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Dr James T ANGUS

ANGUS, Dr James T - It is with profound sadness that we announce the passing of James T. Angus on Wednesday, June 16, 2010 at the age of 82. Jim left this world much as he lived in it, with dignity and surrounded by those who loved him. He is survived by his wife Patricia and his son David (Charyl), as well as a brother Edmonds, a sister Kathryn, six grandchildren, one great grandchild, and his step grandchildren. Jim was born in Kitchener, Ontario on April 27, 1928. He grew up at Big Chute with his Scottish immigrant parents: Scotty Angus the lockmaster of the marine railway, and Nancy, a homemaker who raised a family of four boisterous sons and one daughter in the Ontario bush. It was at Big Chute that Jim discovered his love of learning. He devoted his entire life to education. Jim was the consummate teacher and educator, from his humble early days in the one-room school house in Big Chute to high school in Toronto, graduation from the University of Toronto, and Hamilton Normal School. He began his teaching career in elementary schools as a teacher and later a principal. A thirst for adventure and career aspirations led to some historic developments in education. In 1952, the 24-year old teacher and his wife served two years in the Inuit community of Kugluktuk as welfare teacher/nurse. They treated the sick, taught the young, delivered babies, and helped bury the dead. Since there were no hotels in Kugluktuk at the time, he hosted several government employees and other visitors who visited the arctic, including HRH the Duke of Edinburgh. Shortly after his return to Ontario, he began as a teaching master at the North Bay Teacher's College. In 1961, Jim went to Singapore under the auspices of the Colombo Plan to teach an in-service course to primary-junior teachers in the Singapore Teachers' College. After detours to the University of Alberta for a PhD and the University of New Brunswick to work, Jim went to Lakehead University where he became the first Dean of Education in Ontario. During his ten year tenure as Dean, he oversaw the conversion of teacher training from teacher's college to university, started the first four and five year concurrent teacher education program in Ontario, the Master's degree program, and also the native teacher education program. He completed his teaching career as a professor in the department. During that time he wrote and published a remarkable, meticulously researched academic book called “A Respectable Ditch“ the making of the Trent Severn Waterway which is the definitive and oft quoted book on the Trent- Severn. Jim also served on the advisory board of the Trent-Severn Waterway. In retirement, Jim's passion was in the research and writing of local histories related to Simcoe County. He interviewed many people, researched archives, hunted down pictures, and then wrote and published his books. In the years he lived in Orillia, Jim and Pat drove the area with a trunk full of books, stopping at bookstores, museums, and libraries. They sold more than ten thousand copies. Jim was a dedicated Rotarian of forty years. He had many accomplishments as a Rotarian, Club President and District Governor He organized many wonderful international projects including the building of a medical clinic in the Peruvian jungle and a water- treatment plant at a children's hospital in Haiti. His biggest legacy as a Rotarian will be as historian. Jim researched the history of Rotary in Canada which is published on the Rotary web-site, and in 2005, edited and wrote a centennial history called, “Under the Northern Lights“. Jim was the Chair of the Coldwater Mill Heritage Foundation during the years that the Mill was being saved and restored. His legacy is there for all to see in a restored building with a growing museum, a band shell, informative plaques, a display of the original mill machinery, and a popular bistro. Jim also wrote a brochure for tourists and a book entitled “Mills and Mill Villages of Severn Township”. Jim served eight years on the board of the Ontario Heritage Trust, where he was Secretary of the Board. He was often asked to make presentations and speeches on behalf of the Trust. Jim was much in demand as a public speaker over his lifetime. He often gave the address at Burn's suppers and in recent years his talks were mostly about the history of this corner of Ontario. He was President of the Orillia Historical Society and was involved in the amalgamation with the Sir Sam Steele Art Gallery. He started what is now an Orillia tradition, the Sir John A. Macdonald dinner. Jim Angus was a man of great dignity, intelligence, and talent. He was an entertaining raconteur, wonderful dancer, and generous host. But it was his great love of his family, his kindness and gentleness with them that will live on. The Coldwater Funeral Home has been in charge of cremation. At the request of the deceased, no funeral will be held. Donations in his memory may be made to the Dr Jame9166967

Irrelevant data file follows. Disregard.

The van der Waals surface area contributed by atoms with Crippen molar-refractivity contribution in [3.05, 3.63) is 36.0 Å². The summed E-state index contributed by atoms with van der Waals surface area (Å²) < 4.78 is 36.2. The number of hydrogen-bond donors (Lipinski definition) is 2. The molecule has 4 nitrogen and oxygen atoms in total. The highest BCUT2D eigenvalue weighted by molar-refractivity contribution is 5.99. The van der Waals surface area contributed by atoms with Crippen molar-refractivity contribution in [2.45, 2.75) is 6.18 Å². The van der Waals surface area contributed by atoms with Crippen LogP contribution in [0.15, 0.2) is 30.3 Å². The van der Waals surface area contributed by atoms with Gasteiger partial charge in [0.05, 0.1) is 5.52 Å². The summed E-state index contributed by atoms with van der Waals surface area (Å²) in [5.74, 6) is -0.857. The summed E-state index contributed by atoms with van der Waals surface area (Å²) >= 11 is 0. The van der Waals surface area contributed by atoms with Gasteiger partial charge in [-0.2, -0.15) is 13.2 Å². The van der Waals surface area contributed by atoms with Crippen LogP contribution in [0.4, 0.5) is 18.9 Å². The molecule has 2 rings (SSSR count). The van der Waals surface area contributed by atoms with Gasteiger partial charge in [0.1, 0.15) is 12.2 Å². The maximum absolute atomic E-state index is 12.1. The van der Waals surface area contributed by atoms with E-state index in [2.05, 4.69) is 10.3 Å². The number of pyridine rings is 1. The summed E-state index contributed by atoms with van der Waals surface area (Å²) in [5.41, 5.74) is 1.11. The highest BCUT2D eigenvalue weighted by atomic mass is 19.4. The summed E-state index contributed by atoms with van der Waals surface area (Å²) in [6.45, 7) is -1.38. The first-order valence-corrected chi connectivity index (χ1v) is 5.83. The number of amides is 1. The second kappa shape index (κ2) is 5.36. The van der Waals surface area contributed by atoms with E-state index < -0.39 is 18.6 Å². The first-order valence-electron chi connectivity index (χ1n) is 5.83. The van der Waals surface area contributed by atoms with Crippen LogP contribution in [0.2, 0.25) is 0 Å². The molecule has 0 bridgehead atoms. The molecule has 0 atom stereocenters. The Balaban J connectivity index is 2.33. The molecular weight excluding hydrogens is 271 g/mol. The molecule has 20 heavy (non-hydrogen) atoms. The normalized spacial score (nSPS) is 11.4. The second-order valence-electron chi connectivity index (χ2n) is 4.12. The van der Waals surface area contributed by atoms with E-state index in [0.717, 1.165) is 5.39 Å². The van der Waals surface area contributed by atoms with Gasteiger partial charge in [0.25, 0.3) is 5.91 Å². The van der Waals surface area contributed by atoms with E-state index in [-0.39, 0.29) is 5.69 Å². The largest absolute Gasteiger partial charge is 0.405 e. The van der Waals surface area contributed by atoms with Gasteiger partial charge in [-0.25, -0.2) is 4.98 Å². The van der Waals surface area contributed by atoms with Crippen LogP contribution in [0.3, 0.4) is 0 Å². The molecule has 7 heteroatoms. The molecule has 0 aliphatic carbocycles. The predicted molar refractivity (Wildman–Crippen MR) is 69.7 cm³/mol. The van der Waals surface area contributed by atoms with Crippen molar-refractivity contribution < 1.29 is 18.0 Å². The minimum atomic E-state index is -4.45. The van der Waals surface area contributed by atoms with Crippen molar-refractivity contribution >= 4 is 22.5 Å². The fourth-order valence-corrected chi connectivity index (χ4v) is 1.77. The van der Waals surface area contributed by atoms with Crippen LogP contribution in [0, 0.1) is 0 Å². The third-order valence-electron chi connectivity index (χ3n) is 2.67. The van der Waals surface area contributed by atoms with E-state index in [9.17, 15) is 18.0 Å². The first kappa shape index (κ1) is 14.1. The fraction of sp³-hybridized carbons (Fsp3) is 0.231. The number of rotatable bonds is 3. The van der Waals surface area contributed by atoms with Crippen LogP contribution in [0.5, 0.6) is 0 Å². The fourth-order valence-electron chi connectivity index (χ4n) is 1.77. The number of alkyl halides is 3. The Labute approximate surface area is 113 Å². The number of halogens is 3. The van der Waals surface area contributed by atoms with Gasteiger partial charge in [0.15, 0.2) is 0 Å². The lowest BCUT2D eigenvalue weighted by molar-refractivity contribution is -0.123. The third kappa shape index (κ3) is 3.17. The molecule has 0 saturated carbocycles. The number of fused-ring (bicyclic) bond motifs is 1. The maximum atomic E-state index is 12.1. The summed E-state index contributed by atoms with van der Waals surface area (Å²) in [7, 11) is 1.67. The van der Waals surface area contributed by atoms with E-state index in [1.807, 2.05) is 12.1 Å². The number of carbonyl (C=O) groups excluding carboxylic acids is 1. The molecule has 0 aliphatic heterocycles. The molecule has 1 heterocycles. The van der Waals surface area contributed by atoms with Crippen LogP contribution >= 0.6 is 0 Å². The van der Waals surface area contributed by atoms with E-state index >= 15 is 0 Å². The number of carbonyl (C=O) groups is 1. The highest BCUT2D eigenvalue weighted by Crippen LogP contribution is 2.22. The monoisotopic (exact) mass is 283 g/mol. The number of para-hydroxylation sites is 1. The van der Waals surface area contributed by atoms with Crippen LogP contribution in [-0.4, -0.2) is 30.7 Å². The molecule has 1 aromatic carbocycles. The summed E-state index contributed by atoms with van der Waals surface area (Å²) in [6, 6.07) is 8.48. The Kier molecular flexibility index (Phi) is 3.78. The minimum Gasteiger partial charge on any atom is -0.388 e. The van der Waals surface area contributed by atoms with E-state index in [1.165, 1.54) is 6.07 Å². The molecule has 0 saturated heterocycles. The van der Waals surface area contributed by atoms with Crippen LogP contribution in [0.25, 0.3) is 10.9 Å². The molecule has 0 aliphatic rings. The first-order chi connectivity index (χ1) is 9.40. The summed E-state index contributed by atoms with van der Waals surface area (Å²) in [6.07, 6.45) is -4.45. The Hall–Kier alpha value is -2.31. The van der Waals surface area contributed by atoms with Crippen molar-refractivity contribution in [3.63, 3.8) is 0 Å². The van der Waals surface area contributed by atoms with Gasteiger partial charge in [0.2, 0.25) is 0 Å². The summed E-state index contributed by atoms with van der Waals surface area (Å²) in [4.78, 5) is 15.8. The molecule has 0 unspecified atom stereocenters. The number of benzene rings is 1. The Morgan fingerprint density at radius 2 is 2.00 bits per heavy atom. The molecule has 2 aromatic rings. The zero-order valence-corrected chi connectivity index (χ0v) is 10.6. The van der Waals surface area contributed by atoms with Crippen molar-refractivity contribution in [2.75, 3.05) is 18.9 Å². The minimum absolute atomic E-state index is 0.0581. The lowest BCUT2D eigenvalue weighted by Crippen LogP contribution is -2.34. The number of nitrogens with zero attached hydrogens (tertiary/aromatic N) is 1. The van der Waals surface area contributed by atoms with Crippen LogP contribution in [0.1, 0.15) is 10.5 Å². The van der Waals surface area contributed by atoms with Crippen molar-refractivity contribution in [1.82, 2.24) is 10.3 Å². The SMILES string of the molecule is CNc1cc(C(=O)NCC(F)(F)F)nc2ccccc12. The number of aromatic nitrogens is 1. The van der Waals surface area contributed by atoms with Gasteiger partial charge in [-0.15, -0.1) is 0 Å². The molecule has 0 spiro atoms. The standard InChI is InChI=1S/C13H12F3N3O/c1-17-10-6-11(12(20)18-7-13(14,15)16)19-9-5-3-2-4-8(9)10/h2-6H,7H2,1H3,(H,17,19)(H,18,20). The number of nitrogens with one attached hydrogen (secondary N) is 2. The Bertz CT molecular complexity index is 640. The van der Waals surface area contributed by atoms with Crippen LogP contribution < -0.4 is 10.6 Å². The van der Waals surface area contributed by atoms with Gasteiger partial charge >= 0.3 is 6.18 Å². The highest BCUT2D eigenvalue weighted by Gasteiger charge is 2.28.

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Posted by R (R) On Thursday, September 16, 2010
Classy, charming and modest. Im happy to have met u... You're a real man. Say hi to B for me; tell him je mennuie... Life around here is short... Me, t and the rest of the gang look forward to seeing u. We're proud of u, stay positive
to Jim's family
Posted by Lloyd Jones (nil) On Wednesday, July 7, 2010
A good man, and I am sorry to see him go.

Good memories of the brief time I knew him years ago.

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